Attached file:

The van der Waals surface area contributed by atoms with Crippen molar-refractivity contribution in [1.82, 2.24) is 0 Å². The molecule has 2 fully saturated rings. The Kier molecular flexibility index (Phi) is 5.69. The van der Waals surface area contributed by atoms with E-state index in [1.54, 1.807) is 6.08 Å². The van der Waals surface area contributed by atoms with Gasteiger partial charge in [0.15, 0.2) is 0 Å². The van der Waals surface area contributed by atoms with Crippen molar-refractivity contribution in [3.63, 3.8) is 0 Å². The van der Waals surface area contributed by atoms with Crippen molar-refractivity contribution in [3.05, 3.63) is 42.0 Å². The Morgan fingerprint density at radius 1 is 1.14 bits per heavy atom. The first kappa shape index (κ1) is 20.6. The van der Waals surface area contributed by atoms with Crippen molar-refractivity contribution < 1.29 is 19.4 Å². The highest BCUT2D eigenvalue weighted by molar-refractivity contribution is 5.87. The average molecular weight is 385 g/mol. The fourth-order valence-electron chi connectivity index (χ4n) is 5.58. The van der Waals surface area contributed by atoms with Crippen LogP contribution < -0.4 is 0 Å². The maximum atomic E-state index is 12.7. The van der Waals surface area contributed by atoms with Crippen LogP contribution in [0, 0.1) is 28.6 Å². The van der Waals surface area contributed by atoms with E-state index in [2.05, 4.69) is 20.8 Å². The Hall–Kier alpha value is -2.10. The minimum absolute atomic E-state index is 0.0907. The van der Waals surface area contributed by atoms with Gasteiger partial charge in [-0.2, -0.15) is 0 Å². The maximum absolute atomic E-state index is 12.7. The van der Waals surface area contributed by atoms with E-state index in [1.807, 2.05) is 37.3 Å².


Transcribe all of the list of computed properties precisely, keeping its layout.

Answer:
The van der Waals surface area contributed by atoms with Crippen molar-refractivity contribution in [1.82, 2.24) is 0 Å². The molecule has 2 fully saturated rings. The Kier molecular flexibility index (Phi) is 5.69. The van der Waals surface area contributed by atoms with E-state index in [1.54, 1.807) is 6.08 Å². The van der Waals surface area contributed by atoms with Gasteiger partial charge in [0.15, 0.2) is 0 Å². The van der Waals surface area contributed by atoms with Crippen molar-refractivity contribution in [3.63, 3.8) is 0 Å². The van der Waals surface area contributed by atoms with Crippen molar-refractivity contribution in [3.05, 3.63) is 42.0 Å². The Morgan fingerprint density at radius 1 is 1.14 bits per heavy atom. The first kappa shape index (κ1) is 20.6. The van der Waals surface area contributed by atoms with Crippen molar-refractivity contribution < 1.29 is 19.4 Å². The highest BCUT2D eigenvalue weighted by molar-refractivity contribution is 5.87. The average molecular weight is 385 g/mol. The fourth-order valence-electron chi connectivity index (χ4n) is 5.58. The van der Waals surface area contributed by atoms with Crippen LogP contribution < -0.4 is 0 Å². The maximum atomic E-state index is 12.7. The van der Waals surface area contributed by atoms with Crippen LogP contribution in [0, 0.1) is 28.6 Å². The van der Waals surface area contributed by atoms with E-state index in [2.05, 4.69) is 20.8 Å². The Hall–Kier alpha value is -2.10. The minimum absolute atomic E-state index is 0.0907. The van der Waals surface area contributed by atoms with Gasteiger partial charge in [-0.2, -0.15) is 0 Å². The maximum absolute atomic E-state index is 12.7. The van der Waals surface area contributed by atoms with E-state index in [1.807, 2.05) is 37.3 Å².